- Combination pills have rare cases of stroke, heart attack, blood clots in brain, heart, lungs and lefts, gallstones, liver tumors, high blood pressure and yellowing in eyes and skin.
The higher the risk if you are/have:
- Are age 35 or older
- High cholesterol
- Need prolonged bed rest
- Inherited blood-clotting disorders
- High blood pressure
The more serious side effects usually have warning signs. Contact a health professional if anyone of these symptoms/problems occur:
- Trouble breathing
- Bad aches (including aura – flashing zigzag lines, bright lights)
- Soreness in the leg
- No periods after having one every month
- Yellowing in eyes and skin
- Pain in chest and abdomen
This method has little to no risk of developing breast cancer. For more information about the side effects associated with the brand of medicine – check the inserts of the packaging.
How Effective are the Pills?
This birth control method is one of the effective ways to prevent pregnancy. It is more effective when you have it daily at the same time. It allows having the correct amount of hormones in the body.
- If the pill is always taken on time, less than 1 out of 100 women get pregnant each year
- If the pill is not taken daily, 9 out of 100 women get pregnant each year
If a woman is overweight, it might have less of an impact on the body. Talk to a health professional for further details and how it may work out for you.
Certain supplements and medicines can have lessened the effectiveness of this method. Some of these supplements and medicines include:
- St John’s Wort
- Anti-seizure medicines (certain)
- HIV medicines (certain)
- Antifungal griseofulvin
- Antibiotics (rifampin and others)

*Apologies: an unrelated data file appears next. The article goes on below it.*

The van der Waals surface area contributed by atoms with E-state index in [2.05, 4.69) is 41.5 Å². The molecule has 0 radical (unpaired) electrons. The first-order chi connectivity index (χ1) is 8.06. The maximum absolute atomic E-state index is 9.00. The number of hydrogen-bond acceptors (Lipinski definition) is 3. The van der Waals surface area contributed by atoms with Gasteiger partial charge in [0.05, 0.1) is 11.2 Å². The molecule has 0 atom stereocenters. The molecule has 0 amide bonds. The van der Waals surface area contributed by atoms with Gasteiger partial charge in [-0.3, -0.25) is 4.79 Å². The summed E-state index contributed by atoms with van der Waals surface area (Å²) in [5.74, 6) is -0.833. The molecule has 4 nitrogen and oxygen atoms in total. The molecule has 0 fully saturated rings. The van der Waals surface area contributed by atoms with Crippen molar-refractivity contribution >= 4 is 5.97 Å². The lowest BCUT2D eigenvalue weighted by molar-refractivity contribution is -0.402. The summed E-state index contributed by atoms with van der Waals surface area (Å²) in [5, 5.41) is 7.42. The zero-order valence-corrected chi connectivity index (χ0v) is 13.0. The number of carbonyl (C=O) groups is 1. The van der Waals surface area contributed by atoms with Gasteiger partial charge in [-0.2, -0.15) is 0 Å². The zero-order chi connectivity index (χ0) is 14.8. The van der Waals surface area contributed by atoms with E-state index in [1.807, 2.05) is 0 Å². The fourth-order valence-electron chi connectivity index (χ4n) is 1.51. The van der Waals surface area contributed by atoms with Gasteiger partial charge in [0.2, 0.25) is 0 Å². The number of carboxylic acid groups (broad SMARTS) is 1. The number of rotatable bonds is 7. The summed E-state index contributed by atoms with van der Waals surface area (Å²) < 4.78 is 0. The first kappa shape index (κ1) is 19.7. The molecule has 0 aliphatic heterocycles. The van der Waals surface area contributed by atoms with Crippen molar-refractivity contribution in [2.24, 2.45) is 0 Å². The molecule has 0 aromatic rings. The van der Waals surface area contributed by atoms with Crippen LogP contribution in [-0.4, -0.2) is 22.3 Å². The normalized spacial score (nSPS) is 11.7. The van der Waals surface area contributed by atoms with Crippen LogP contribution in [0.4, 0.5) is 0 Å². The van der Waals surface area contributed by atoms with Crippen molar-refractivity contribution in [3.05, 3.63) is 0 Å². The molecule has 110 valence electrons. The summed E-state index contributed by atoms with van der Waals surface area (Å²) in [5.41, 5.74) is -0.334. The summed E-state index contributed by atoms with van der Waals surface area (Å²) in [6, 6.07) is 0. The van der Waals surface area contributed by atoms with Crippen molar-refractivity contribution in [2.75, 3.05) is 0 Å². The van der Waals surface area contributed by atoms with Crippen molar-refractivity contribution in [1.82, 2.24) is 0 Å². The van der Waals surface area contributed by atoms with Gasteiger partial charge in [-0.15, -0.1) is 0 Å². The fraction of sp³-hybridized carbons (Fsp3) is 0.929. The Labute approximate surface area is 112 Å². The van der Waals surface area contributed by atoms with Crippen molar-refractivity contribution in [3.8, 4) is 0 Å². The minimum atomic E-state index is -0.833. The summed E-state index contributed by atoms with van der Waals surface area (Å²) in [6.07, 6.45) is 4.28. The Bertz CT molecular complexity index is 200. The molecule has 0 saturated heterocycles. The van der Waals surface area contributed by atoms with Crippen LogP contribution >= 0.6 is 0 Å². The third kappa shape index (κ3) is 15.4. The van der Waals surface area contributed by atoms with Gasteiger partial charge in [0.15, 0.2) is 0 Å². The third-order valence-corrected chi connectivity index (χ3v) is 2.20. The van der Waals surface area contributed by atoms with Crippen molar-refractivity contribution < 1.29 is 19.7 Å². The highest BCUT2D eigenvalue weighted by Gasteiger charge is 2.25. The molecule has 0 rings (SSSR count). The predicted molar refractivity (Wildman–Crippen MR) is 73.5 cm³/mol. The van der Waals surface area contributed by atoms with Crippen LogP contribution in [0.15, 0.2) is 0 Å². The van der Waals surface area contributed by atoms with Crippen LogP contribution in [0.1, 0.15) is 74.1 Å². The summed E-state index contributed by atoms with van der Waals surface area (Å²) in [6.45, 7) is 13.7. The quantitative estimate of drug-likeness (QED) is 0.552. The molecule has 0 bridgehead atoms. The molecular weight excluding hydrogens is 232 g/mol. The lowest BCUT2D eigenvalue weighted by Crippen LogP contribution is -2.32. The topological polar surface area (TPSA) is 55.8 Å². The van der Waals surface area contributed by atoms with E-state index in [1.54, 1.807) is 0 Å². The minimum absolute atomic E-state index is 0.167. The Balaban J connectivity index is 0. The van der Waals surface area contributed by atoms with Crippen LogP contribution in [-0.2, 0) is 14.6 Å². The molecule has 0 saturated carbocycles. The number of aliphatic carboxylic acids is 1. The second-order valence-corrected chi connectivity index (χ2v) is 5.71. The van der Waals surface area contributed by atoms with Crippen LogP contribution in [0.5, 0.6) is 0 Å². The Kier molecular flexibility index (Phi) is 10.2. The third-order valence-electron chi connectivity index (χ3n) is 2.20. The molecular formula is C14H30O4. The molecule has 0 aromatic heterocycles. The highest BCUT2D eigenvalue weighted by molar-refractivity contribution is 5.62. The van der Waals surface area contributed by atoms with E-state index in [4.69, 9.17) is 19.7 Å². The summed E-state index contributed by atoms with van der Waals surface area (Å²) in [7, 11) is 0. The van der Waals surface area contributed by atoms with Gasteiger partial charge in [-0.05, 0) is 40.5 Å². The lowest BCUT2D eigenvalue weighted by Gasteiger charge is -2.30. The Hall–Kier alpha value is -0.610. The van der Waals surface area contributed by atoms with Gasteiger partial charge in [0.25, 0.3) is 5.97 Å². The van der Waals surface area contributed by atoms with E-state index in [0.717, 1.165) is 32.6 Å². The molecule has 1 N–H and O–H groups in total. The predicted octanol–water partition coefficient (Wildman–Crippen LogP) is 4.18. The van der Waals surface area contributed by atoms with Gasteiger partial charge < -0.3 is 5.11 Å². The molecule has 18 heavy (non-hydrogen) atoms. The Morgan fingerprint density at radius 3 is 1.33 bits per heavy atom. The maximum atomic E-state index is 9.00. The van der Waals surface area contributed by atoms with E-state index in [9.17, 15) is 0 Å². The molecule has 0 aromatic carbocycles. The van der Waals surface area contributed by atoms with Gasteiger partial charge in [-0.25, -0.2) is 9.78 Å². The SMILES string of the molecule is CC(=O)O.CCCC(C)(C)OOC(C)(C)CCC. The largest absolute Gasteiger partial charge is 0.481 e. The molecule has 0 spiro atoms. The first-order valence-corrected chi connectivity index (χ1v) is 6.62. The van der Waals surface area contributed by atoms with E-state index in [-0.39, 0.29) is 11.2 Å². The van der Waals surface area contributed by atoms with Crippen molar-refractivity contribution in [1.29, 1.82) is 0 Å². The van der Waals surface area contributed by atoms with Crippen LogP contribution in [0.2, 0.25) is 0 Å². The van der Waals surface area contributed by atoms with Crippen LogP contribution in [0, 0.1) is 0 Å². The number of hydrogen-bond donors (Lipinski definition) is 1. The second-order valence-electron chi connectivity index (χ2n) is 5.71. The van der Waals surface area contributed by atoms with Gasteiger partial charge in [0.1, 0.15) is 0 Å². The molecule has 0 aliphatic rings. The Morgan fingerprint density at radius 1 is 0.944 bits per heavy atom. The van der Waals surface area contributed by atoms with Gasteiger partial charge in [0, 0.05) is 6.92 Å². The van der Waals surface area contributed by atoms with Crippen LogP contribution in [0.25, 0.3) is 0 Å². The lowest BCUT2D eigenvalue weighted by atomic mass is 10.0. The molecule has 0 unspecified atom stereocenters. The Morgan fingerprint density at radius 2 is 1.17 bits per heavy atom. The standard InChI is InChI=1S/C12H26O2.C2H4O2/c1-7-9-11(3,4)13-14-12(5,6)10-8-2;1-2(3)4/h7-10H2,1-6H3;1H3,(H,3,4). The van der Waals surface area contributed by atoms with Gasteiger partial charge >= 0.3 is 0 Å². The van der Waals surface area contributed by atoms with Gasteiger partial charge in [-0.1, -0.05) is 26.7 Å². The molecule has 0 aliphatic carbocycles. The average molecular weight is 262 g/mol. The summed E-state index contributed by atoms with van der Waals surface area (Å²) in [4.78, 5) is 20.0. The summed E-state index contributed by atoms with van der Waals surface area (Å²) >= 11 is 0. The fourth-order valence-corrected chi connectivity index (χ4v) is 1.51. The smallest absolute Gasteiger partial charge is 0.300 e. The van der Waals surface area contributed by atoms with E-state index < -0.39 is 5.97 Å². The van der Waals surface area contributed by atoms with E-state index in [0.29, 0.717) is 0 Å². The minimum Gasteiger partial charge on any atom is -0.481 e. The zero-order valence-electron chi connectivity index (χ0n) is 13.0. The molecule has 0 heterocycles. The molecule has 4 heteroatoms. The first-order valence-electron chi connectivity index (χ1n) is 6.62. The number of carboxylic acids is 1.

Diarrhea and vomiting can lessen the effectiveness of this method. Talk to health care professional if this continues and use a backup method until you find the cause. Keep in mind that this birth control method does not protect against STIs.
How Safe are the Pills?
Most women can use this method safely without any problems or complications. Some conditions increase the risk of side effects and may rule out using this method. There are other birth control methods that you can use instead. Talk to your health care professional and see is best for you.
Do not consume any pills if you are pregnant or have breast cancer.
Do not take the combination pills if you need to be on bed rest (prolonged) or the following:
- Serious heart problems, angina, heart attack
- Being treated for vein inflammation or blood clots
- Headaches (aura)
- Inherited blood-clotting disorders
- Smoke or have high blood pressure and 35 years or older
- Organ transplant complications
- Diabetes for longer than 20 years or bad case of diabetes
- Lupus (certain conditions)
- Heart valve problems
- Liver cancer or liver disease
How do I use the Pills?
The pills come in 28-day or 21-day packs depending on if you are taking progestin or combination pills. Both sets of pills come with 21 “active” pills in which contain hormones and the last 7 days in the 28-day pack contains “reminder” pills in which contain no hormones.
In both cases, one pill is consumed on a daily bases (preferably same time each day) for the duration of three weeks. In the fourth week, no pill is taken and the cycle continues after the week is finished.
To reduce the amount of periods, the 21-day and 28-day packs have a few months’ worth of active pills. This reduces the amount of periods in a given year.
- Progestin pills only come in 28-day packs and contain all “active” pills.
- While taking combination pills, you will have your period during the fourth week (unless you choose the active combination method in which you won’t have your period).
- May bleed on and off throughout the month
- May get your period on the fourth week
- May not get your period on the fourth week
Birth Control Pill Options